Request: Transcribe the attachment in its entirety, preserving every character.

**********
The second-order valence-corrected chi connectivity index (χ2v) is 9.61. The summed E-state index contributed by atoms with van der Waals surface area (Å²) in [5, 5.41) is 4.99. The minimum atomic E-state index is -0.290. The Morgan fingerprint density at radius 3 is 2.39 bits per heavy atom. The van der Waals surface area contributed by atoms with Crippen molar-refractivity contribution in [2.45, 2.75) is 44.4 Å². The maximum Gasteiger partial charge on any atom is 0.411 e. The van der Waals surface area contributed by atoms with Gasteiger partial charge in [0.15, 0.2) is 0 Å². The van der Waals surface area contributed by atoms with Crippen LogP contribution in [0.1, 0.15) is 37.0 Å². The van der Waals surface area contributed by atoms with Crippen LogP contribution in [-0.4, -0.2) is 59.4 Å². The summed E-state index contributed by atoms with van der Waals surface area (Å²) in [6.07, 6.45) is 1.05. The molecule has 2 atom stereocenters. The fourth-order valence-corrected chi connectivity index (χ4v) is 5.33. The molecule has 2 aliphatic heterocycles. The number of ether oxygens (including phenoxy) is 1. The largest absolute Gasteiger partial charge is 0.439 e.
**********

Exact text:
The second-order valence-corrected chi connectivity index (χ2v) is 9.61. The summed E-state index contributed by atoms with van der Waals surface area (Å²) in [5, 5.41) is 4.99. The minimum atomic E-state index is -0.290. The Morgan fingerprint density at radius 3 is 2.39 bits per heavy atom. The van der Waals surface area contributed by atoms with Crippen molar-refractivity contribution in [2.45, 2.75) is 44.4 Å². The maximum Gasteiger partial charge on any atom is 0.411 e. The van der Waals surface area contributed by atoms with Gasteiger partial charge in [0.15, 0.2) is 0 Å². The van der Waals surface area contributed by atoms with Crippen LogP contribution in [0.1, 0.15) is 37.0 Å². The van der Waals surface area contributed by atoms with Crippen LogP contribution in [-0.4, -0.2) is 59.4 Å². The summed E-state index contributed by atoms with van der Waals surface area (Å²) in [6.07, 6.45) is 1.05. The molecule has 2 atom stereocenters. The fourth-order valence-corrected chi connectivity index (χ4v) is 5.33. The molecule has 2 aliphatic heterocycles. The number of ether oxygens (including phenoxy) is 1. The largest absolute Gasteiger partial charge is 0.439 e.